A transmission tester typically operates in one of two ways. It will transmit data at a fixed rate and report the number of errors (dropped data frames/packets) detected during the test, or it will transmit data at varying rates and frame sizes, reporting the highest data rate achieved without generating errors. LAN installers who are not experienced in configuring transmission testers and need to test a recognized performance standard to satisfy customer requirements are best served with a simplified fixed-rate tester. For example, Ideal's SignalTEK CT and SignalTEK II FO test for compliance with IEEE 802.3ab, the Gigabit Ethernet standard, which specifies the maximum allowable frame loss for a transmission test to pass.
While transmission testing may sound complicated to the uninitiated, it can be quite simple with a tester that is designed with its user in mind. LAN installers are accustomed to operating certifiers that are generally straightforward to use if properly configured. The operator needs to set the Category or Class of cable to be tested and proceed to certify each link on the job. However, technicians sometimes test jobs with the certifier set to the wrong cable type. If the certifier was inadvertently set to test Category 5e and the cable installed was Category 6, the only remedy is to retest the entire job, wasting money and potentially causing the installer to miss deadlines.
A well-designed transmission tester is easier to use and will prevent time-wasting operator error. Because transmission testers are blind to cable type, there is generally little for the technician to configure. A transmission tester is going to attempt to transmit data regardless of the connected cable type. For a Gigabit Ethernet test, if the tester is connected to a Category 3 link it will most certainly fail. A Category 5e link should pass as long as it is constructed of quality materials, is not too long and is properly terminated. Because of the additional performance headroom provided by Category 6 cabling (which exceeds the minimum performance requirements for Gigabit Ethernet), links will likely support error-free transmission even if too long or poorly terminated. Transmission testers treat each of the above examples the same-the cable will either support error-free transmission or it will not. The operator does not need to make any configuration changes to the tester based on the type of cable being tested.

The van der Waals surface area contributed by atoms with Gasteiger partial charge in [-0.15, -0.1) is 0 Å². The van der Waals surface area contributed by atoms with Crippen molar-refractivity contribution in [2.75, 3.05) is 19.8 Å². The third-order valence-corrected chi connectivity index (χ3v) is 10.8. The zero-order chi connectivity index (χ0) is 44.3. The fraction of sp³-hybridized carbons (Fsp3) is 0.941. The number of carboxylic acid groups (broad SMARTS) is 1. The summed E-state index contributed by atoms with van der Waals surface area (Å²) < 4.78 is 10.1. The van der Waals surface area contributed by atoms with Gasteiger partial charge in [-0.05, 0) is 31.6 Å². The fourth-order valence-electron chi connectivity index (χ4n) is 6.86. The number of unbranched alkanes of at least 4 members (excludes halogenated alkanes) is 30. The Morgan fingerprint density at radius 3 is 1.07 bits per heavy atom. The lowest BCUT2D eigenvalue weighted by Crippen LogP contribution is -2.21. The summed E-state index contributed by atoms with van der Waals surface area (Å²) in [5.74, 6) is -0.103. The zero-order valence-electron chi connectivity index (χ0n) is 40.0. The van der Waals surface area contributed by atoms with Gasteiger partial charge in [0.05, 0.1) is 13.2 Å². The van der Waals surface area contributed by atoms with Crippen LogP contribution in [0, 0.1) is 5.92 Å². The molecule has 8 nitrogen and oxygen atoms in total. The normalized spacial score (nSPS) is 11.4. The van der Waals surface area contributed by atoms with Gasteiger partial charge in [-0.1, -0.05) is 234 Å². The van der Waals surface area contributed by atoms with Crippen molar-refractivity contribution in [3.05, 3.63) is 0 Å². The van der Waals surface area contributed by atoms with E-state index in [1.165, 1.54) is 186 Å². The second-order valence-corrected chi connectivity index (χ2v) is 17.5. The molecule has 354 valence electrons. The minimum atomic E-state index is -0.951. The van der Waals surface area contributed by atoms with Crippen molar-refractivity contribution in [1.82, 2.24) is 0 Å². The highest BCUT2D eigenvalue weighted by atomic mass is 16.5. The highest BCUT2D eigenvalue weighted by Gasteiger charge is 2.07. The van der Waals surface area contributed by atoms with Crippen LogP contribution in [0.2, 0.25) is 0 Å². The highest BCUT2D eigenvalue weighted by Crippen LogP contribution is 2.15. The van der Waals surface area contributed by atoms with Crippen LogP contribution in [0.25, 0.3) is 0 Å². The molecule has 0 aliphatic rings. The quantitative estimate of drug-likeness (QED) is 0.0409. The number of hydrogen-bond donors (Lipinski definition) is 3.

|Advanced transmission testers can test through active networks (through Ethernet switches) in addition to testing passive cabling links. This mode allows the operator to stress-test the entire network by simulating the load of additional devices or services. These are best suited for network managers or integrators who install IP-based systems.|